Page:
Tuesday, 14 February 2017

MOLE Exemplary Course Programme

Final session course presentation
We recently completed the latest MOLE Exemplary Course Programme (ECP), with attendees from across a range of departments coming together to work to improve the content and layout of their MOLE courses in use as part of their teaching.

The ECP has been running for several years now, and aims to improve the quality of MOLE courses using simple techniques and ideas coupled to a framework based on a peer reviewed rubric in use by Blackboard Learn (the system MOLE runs on) round the world. We have adapted this rubric to form the basis for the structure of the ECP so anyone using MOLE can get involved and see improvements.

Feedback from previous attendees to the ECP has been very positive, and students who have used courses that have been 'exemplarised' have fed back that the improvements were very beneficial to their learning.

We offer the ECP to everyone across the institution, but we can also focus it to a more specific area if it needed. For example we are planning that the next ECP could focus more on purely online delivered courses.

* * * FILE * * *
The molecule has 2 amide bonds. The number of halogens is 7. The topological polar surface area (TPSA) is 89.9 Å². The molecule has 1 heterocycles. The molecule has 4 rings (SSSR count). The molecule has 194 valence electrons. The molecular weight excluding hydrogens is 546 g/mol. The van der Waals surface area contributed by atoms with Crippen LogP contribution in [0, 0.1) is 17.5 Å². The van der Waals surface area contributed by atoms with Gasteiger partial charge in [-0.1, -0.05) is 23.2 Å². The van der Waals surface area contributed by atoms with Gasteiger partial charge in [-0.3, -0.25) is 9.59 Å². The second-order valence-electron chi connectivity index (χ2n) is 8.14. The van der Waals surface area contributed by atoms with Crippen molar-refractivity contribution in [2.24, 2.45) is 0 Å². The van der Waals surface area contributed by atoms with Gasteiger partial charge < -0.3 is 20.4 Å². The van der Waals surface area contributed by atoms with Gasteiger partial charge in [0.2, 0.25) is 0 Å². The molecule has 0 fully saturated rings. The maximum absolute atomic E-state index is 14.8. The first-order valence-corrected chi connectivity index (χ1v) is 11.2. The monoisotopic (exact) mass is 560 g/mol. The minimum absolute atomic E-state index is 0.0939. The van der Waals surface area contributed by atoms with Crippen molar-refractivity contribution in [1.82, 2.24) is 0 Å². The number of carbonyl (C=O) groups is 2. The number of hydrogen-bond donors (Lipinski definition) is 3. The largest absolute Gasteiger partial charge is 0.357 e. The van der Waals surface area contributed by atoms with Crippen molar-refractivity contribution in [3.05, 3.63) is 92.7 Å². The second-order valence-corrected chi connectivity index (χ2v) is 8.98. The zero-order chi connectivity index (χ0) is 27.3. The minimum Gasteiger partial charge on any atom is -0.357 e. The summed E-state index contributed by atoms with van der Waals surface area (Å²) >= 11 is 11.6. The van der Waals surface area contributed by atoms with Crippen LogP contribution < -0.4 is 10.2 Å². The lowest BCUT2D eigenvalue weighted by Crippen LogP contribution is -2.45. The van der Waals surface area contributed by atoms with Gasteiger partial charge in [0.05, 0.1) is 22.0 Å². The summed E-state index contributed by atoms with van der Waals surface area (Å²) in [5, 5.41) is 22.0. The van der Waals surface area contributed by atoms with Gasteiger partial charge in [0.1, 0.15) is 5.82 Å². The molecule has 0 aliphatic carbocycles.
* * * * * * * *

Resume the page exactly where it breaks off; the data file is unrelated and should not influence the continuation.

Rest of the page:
If you are interested, get in touch and we will give you more information.

Monday, 13 February 2017

Online Exams in MOLE

Computer room in The Diamond
The Autumn exam period has just recently finished, and once again we have seen an increase in the number of them being run online in MOLE.

In partnership with the Student Examinations Team, we have had a total of 30 exams running, with 3137 students involved. This is almost a 50% increase from the same period last year, and if we see a similar number increase in the Spring exam period, then we will certainly increase the total for the year from last year when we had 4250 students sitting in 79 exams.

A number of the exams this time have been run for the very first time in MOLE, and we have also had an increase in the variety of assessment methods in use. Alongside the more standard multiple choice type test questions, we have had essay based exams, the use of audio and video and file submission.

All this activity has run very smoothly, thanks to the MOLE exam procedure that we have worked hard on to make MOLE exams no different in most ways to traditional paper based exams. that is not to say that there were no hiccups along the way, however with Chief Invigilators having been trained in the delivery of MOLE exams and the TEL Team on call to step in if needed, we were able to ensure that all the exams completed without many incidents.

It's exciting to see this growth in the use of MOLE, and the feedback we are getting from staff and students is that MOLE exams are a positive experience and something to build on.

Friday, 10 February 2017

White Rose Learning Technologists' Forum, February 2017